January 2024 Vol. 79 No. 1



California OKs new rules for turning wastewater into drinking water 

When a toilet is flushed in California, the water can end up in a lot of places: An ice skating rink near Disneyland, ski slopes around Lake Tahoe, farmland in the Central Valley. 

And — coming soon — kitchen faucets. 

California regulators approved new rules to let water agencies recycle wastewater and put it right back into the pipes that carry drinking water to homes, schools and businesses. 

It's a big step for a state that has struggled for decades to secure reliable sources of drinking water for its more than 39 million residents. And it signals a shift in public opinion on a subject that as recently as two decades ago prompted backlash that scuttled similar projects. 

Since then, California has been through multiple extreme droughts, including the most recent one that scientists say was the driest three-year period on record and left the state's reservoirs at dangerously low levels. 

"Water is so precious in California. It is important that we use it more than once," said Jennifer West, managing director of WateReuse California, a group advocating for recycled water. 

California has been using recycled wastewater for decades. The Ontario Reign minor league hockey team has used it to make ice for its rink in Southern California. Soda Springs Ski Resort near Lake Tahoe has used it to make snow. And farmers in the Central Valley, where much of the nation's vegetables, fruits and nuts are grown, use it to water their crops. 

But it hasn't been used directly for drinking water. Orange County operates a large water purification system that recycles wastewater and then uses it to refill underground aquifers. The water mingles with the groundwater for months before being pumped up and used for drinking water again. 

California's new rules would let — but not require — water agencies take wastewater, treat it, and then put it right back into the drinking water system. California would be just the second state to allow this, following Colorado. 

It's taken regulators more than 10 years to develop these rules, a process that included multiple reviews by independent panels of scientists. A state law required the California Water Resources Control Board to approve these regulations by Dec. 31 — a deadline met with just days to spare.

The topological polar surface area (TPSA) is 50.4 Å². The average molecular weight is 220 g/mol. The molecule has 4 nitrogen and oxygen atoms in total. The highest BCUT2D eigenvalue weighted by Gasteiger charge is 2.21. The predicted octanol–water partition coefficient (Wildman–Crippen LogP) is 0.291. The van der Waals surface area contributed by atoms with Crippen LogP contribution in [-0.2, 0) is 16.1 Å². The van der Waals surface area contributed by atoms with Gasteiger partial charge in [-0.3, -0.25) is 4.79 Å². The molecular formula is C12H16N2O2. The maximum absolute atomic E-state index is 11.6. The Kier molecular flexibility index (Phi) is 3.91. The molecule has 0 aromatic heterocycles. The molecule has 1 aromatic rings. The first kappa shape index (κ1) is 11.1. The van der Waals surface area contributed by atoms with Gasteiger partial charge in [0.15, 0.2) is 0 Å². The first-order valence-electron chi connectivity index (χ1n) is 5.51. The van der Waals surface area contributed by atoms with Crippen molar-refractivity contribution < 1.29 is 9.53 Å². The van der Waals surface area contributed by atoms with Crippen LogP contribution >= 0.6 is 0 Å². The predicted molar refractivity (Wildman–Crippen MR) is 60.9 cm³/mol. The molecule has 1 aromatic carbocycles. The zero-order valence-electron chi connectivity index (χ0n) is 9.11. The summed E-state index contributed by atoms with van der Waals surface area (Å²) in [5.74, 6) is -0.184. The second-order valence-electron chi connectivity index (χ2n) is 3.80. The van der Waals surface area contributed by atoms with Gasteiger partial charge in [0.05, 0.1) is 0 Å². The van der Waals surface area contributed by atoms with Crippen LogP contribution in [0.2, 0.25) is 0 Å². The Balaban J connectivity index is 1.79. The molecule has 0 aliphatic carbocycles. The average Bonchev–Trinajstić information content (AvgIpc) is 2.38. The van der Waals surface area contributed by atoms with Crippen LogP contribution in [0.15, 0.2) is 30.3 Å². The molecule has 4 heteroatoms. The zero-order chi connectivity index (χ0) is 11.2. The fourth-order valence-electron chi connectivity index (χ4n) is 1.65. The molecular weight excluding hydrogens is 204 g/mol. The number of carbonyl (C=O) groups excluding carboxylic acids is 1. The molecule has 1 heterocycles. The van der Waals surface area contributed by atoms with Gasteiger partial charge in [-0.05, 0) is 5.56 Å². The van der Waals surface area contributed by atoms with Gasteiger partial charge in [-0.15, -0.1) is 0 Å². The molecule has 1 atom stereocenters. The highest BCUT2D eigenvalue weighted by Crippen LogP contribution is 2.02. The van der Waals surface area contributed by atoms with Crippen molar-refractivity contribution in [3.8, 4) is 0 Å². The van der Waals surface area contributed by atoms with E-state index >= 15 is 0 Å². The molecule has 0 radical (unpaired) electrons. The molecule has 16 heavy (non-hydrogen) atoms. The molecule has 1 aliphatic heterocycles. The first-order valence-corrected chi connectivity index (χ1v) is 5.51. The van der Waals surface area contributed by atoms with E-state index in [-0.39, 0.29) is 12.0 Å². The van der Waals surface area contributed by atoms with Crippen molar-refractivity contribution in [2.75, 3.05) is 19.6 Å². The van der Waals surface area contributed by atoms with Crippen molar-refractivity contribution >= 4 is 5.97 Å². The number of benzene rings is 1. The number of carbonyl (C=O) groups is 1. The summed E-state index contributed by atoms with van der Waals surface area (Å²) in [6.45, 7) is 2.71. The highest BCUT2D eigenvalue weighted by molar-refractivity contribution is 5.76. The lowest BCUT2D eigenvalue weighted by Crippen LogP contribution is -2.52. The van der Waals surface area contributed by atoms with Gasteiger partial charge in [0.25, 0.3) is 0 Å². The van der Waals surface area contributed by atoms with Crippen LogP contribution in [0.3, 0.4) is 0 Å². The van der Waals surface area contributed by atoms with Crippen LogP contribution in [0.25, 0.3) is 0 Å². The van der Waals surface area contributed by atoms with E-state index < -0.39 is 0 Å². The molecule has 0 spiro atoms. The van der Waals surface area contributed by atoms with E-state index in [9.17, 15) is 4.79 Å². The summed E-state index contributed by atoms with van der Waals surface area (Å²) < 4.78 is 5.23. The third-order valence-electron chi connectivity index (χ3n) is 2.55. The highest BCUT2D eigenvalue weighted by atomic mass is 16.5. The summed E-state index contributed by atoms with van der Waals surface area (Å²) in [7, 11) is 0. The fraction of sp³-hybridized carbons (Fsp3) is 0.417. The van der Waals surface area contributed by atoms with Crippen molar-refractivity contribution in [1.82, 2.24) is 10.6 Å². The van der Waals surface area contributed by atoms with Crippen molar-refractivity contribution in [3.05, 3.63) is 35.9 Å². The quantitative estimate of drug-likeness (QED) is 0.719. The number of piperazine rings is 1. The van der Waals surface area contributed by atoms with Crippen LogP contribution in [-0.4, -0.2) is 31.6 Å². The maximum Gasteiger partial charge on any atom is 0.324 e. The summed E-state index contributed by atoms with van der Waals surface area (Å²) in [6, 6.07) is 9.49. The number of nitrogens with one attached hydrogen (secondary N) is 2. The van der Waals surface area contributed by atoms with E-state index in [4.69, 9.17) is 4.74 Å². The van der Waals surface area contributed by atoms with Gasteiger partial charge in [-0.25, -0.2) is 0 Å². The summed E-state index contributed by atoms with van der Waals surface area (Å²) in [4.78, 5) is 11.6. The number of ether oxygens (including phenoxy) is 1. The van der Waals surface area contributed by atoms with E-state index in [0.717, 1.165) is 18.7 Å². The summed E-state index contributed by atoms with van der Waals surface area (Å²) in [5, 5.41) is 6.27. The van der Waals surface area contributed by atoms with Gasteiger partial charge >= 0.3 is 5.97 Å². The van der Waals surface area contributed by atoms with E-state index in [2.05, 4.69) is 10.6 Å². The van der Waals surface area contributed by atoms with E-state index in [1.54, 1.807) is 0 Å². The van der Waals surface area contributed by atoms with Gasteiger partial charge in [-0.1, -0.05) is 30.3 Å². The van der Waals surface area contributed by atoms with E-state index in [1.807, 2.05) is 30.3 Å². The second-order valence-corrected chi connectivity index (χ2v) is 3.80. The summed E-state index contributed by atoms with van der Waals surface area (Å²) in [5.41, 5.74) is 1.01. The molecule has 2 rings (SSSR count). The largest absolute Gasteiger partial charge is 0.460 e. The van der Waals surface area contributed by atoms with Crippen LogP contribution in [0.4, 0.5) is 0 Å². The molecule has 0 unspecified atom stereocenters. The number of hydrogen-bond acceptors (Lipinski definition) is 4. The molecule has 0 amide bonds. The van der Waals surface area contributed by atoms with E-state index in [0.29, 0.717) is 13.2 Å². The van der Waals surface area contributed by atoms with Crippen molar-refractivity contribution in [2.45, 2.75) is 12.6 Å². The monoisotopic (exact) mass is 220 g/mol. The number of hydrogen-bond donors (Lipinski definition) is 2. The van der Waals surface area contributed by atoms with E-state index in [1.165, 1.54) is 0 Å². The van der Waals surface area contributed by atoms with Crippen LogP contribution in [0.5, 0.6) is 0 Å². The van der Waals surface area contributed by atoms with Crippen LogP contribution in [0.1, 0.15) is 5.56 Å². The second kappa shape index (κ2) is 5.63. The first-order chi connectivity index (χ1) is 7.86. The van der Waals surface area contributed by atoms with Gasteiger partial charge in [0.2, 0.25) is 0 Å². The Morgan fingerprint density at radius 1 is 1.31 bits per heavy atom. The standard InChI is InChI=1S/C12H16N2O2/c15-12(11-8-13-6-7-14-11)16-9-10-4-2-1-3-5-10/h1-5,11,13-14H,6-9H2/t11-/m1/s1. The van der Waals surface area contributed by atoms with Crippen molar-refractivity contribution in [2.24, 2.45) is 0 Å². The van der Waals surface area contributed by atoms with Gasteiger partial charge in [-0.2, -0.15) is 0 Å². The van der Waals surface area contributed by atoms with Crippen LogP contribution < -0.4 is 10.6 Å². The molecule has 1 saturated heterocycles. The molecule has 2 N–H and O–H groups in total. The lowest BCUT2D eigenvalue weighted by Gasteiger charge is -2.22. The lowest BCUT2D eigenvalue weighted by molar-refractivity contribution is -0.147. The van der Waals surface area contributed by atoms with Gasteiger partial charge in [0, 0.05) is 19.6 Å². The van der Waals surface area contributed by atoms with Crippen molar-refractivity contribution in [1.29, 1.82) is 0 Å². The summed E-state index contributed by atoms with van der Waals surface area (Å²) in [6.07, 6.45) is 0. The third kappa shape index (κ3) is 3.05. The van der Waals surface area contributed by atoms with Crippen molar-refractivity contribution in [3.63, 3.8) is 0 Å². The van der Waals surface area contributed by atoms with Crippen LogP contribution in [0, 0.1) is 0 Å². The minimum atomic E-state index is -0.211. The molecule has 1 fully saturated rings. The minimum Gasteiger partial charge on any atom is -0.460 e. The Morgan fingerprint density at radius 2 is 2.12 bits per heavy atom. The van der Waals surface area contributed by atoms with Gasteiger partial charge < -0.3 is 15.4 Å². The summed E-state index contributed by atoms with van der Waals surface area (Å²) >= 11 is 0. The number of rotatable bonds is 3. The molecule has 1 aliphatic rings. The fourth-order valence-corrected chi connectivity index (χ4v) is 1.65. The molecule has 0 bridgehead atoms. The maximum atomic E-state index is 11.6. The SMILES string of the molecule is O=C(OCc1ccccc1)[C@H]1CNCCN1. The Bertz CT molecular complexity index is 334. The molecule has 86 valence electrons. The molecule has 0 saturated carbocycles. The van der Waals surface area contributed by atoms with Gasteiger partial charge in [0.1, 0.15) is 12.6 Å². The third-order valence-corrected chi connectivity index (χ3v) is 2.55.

The vote was heralded by some of the state's biggest water agencies, which all have plans to build huge water recycling plants in the coming years. The Metropolitan Water District of Southern California, which serves 19 million people, aims to produce up to 150 million gallons per day of both direct and indirect recycled water. A project in San Diego is aiming to account for nearly half of the city's water by 2035. 

California's new rules require wastewater be treated for all pathogens and viruses, even if the pathogens and viruses aren't in the wastewater. That's different from regular water treatment rules, which only require treatment for known pathogens, said Darrin Polhemus, deputy director of the division of drinking water for the California Water Resources Control Board. 

In fact, the treatment is so stringent it removes all of the minerals that make fresh drinking water taste good — meaning they have to be added back at the end of the process. 

"It's at the same drinking water quality, and probably better in many instances," Polhemus said. 

It's expensive and time-consuming to build these treatment facilities, so Polhemus said it will only be an option for bigger, well-funded cities — at least initially. 

CGA’s DIRT report correlates infrastructure investment with increased excavation damage  

Common Ground Alliance (CGA), the national nonprofit trade association dedicated to protecting underground utility lines, people who dig near them and their communities, recently announced the findings from its 2022 Damage Information Reporting Tool (DIRT). It revealed concerning increases across key damage indicators. 

The report found that damage to underground utilities, which pose severe risks to public safety and interrupt commerce, has trended upward over the last three years. Excavation activity continues to increase, as states work to improve infrastructure, along with a significant influx of funding from the Infrastructure Investment and Jobs Act.